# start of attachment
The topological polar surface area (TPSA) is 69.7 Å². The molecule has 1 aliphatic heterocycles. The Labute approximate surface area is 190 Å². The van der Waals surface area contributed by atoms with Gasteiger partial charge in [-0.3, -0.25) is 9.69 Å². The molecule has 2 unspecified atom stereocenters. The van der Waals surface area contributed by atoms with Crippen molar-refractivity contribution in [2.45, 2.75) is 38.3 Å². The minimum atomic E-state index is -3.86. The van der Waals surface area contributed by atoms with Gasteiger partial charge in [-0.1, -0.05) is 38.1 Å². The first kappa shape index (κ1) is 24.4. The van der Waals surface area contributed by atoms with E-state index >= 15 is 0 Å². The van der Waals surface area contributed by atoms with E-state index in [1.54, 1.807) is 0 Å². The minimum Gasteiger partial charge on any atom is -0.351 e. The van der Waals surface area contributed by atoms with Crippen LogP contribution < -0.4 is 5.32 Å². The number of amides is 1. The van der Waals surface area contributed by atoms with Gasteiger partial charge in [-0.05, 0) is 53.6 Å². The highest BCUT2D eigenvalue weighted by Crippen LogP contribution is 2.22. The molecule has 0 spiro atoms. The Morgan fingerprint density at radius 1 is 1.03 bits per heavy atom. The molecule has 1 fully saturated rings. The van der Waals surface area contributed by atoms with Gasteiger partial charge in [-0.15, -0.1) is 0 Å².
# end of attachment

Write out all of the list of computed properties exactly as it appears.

The topological polar surface area (TPSA) is 69.7 Å². The molecule has 1 aliphatic heterocycles. The Labute approximate surface area is 190 Å². The van der Waals surface area contributed by atoms with Gasteiger partial charge in [-0.3, -0.25) is 9.69 Å². The molecule has 2 unspecified atom stereocenters. The van der Waals surface area contributed by atoms with Crippen molar-refractivity contribution in [2.45, 2.75) is 38.3 Å². The minimum atomic E-state index is -3.86. The van der Waals surface area contributed by atoms with Gasteiger partial charge in [-0.1, -0.05) is 38.1 Å². The first kappa shape index (κ1) is 24.4. The van der Waals surface area contributed by atoms with E-state index >= 15 is 0 Å². The van der Waals surface area contributed by atoms with E-state index in [1.54, 1.807) is 0 Å². The minimum Gasteiger partial charge on any atom is -0.351 e. The van der Waals surface area contributed by atoms with Crippen LogP contribution < -0.4 is 5.32 Å². The number of amides is 1. The van der Waals surface area contributed by atoms with Gasteiger partial charge in [-0.05, 0) is 53.6 Å². The highest BCUT2D eigenvalue weighted by Crippen LogP contribution is 2.22. The molecule has 0 spiro atoms. The Morgan fingerprint density at radius 1 is 1.03 bits per heavy atom. The molecule has 1 fully saturated rings. The van der Waals surface area contributed by atoms with Gasteiger partial charge in [-0.15, -0.1) is 0 Å².